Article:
How to easily show pupil progress

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Showing pupil progress is something that you have to ensure that your lesson includes when you are being observed, however it is also essential for a teacher to be able to gage the progress of their own class. Pupil progress is a result of planning and differentiation, and can be measured through assessment for learning strategies. I am going to share some easy ways that you can demonstrate the progress that your pupils have made in every lesson:

  1. Use a continuum across a wall/display board/white board. Pose a question to pupils at the start of the lesson, ask pupils to write their name on a post it note and place along the continuum showing how confident they are that they know the answer to this question. At the end of the lesson ask the same question and pupils should have learnt the answer and therefore be able to move their post it notes along the continuum, showing their progress.
  2. Use red, amber and green boxes on the white board. Judge against your lesson objectives (or QFL) and take a hands up count for whether pupils are confident, not sure or have no idea about the lesson ahead. Repeat this at the end of the lesson and show pupils how the numbers have grown in the green box and decreased in the red box.
  3. One technique that I saw on my second PGCE placement was to use the three sides of a triangle for pupils to assess their own progress. Pupils use one coloured pen to draw either one, two or all three sides of a triangle next to their LO or QFL at the start of the lesson to demonstrate their prior knowledge or starting point. This is revisited at the end of the lesson and sides of the triangle are added to show progress made through the lesson. This can also be done with traffic lights or smiley/sad faces.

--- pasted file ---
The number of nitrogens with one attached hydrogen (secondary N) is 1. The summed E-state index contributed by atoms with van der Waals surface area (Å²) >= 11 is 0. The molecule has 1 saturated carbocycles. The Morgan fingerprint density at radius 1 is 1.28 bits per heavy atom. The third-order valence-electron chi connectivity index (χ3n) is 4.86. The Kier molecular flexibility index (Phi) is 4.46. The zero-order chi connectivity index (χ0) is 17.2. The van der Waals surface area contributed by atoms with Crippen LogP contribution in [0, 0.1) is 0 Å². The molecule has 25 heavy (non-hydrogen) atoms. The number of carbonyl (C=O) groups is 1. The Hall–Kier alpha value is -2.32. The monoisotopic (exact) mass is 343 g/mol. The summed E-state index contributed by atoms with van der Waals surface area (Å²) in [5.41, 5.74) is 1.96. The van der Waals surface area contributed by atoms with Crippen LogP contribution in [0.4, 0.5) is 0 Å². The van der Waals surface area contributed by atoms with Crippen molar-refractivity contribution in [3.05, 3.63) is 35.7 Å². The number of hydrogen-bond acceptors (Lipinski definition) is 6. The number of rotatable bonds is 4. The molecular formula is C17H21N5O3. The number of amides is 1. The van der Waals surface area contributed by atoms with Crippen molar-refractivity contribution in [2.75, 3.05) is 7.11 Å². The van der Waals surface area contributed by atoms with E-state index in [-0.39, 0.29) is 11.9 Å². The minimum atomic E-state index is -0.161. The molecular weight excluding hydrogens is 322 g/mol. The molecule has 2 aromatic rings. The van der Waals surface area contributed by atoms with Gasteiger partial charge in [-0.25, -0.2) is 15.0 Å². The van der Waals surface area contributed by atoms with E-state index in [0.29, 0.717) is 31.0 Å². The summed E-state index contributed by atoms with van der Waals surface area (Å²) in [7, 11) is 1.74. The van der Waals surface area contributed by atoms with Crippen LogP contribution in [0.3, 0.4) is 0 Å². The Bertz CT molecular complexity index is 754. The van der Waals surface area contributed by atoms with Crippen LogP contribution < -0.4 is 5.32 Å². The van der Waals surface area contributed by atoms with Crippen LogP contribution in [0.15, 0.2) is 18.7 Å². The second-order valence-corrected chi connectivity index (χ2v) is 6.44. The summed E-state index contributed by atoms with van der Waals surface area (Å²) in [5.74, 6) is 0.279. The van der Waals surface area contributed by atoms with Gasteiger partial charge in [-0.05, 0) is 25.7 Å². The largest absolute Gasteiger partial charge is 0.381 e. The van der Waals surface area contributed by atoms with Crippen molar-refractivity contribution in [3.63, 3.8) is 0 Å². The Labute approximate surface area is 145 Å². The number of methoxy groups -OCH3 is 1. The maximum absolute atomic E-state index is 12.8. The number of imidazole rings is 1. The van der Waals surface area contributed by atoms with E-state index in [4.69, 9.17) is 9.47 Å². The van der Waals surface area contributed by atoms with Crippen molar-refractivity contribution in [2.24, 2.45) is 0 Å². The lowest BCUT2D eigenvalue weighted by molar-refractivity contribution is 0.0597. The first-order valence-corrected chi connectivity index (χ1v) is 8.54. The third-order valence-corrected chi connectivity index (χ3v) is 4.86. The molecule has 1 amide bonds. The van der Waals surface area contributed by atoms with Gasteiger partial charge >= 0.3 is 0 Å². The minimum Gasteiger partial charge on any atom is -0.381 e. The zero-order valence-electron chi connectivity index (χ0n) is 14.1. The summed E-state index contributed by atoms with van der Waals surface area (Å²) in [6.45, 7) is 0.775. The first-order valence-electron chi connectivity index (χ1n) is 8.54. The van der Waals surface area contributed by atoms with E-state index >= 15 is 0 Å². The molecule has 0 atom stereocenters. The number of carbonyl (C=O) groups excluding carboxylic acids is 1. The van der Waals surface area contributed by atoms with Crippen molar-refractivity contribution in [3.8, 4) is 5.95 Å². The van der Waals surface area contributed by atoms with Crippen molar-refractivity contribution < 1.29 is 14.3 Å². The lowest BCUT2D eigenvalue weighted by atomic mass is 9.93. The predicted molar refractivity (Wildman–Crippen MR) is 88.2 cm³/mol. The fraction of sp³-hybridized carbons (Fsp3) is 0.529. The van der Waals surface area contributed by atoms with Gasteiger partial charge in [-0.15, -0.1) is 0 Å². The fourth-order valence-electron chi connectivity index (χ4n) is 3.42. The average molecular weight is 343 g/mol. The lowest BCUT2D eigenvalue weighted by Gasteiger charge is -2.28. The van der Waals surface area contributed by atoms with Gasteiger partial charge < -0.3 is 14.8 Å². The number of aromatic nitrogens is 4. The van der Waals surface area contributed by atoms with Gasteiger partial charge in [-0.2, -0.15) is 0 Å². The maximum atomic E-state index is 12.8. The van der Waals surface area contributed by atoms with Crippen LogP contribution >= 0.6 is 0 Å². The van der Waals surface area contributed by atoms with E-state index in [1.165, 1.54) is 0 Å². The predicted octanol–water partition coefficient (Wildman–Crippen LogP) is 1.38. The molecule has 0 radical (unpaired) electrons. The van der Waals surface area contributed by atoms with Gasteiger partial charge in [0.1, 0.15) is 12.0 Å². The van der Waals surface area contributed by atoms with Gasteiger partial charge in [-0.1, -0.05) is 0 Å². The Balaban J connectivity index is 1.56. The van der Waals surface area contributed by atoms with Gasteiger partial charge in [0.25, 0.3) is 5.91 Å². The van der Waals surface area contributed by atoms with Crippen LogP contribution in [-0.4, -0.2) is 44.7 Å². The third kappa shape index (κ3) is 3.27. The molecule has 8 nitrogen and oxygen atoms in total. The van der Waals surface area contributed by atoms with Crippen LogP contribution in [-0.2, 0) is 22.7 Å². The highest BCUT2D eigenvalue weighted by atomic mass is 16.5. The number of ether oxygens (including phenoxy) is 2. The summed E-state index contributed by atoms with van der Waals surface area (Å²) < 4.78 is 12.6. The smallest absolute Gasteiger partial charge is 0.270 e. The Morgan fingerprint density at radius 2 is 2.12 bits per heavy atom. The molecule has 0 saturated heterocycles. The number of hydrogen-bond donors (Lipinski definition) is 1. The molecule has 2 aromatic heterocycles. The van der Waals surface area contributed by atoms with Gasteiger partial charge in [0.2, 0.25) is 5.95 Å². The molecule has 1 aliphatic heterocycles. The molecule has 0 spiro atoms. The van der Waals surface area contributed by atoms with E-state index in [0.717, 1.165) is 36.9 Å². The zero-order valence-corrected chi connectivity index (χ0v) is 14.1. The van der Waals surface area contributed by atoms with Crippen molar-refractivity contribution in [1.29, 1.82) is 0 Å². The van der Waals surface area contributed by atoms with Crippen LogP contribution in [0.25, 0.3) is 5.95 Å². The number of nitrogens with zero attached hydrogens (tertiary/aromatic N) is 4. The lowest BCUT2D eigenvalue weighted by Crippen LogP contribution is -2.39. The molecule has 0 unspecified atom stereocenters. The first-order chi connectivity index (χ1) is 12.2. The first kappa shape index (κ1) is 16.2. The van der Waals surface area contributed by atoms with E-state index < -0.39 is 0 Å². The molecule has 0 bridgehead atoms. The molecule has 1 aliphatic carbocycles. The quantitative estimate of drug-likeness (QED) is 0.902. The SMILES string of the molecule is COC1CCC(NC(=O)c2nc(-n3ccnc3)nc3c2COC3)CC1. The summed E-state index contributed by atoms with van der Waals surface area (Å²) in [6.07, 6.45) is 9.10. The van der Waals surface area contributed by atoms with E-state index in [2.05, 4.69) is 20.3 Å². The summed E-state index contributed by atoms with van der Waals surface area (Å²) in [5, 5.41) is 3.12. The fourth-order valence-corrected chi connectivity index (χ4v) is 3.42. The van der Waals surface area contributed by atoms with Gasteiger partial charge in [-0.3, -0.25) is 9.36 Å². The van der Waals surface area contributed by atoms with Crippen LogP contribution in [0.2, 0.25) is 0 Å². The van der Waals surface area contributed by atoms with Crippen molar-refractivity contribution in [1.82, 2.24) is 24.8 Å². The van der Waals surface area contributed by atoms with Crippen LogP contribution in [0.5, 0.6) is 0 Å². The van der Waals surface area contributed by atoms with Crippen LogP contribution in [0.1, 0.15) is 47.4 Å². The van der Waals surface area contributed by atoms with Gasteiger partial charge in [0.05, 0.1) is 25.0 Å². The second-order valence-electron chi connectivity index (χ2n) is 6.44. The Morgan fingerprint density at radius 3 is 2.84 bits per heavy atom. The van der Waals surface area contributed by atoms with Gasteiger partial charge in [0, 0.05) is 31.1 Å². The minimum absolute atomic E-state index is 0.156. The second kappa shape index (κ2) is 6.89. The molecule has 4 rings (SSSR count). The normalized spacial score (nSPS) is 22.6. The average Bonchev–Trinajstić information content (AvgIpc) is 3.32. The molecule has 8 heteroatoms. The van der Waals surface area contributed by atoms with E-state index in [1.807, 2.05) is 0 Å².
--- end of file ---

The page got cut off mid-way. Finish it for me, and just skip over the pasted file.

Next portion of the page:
4. Make a mind map or write a sentence with everything that is known on the topic that will be focused on it that lesson. This demonstrates prior knowledge which can then be added to with another coloured pen at the end of the lesson to show what has been learnt.

The two most important parts of showing progress are: proving that your pupils do not know what you are about to teach them before you have taught it and ensuring that they justify that they have learnt what you have taught them. The latter of these two parts can be done through written responses or questioning (random or targeted).

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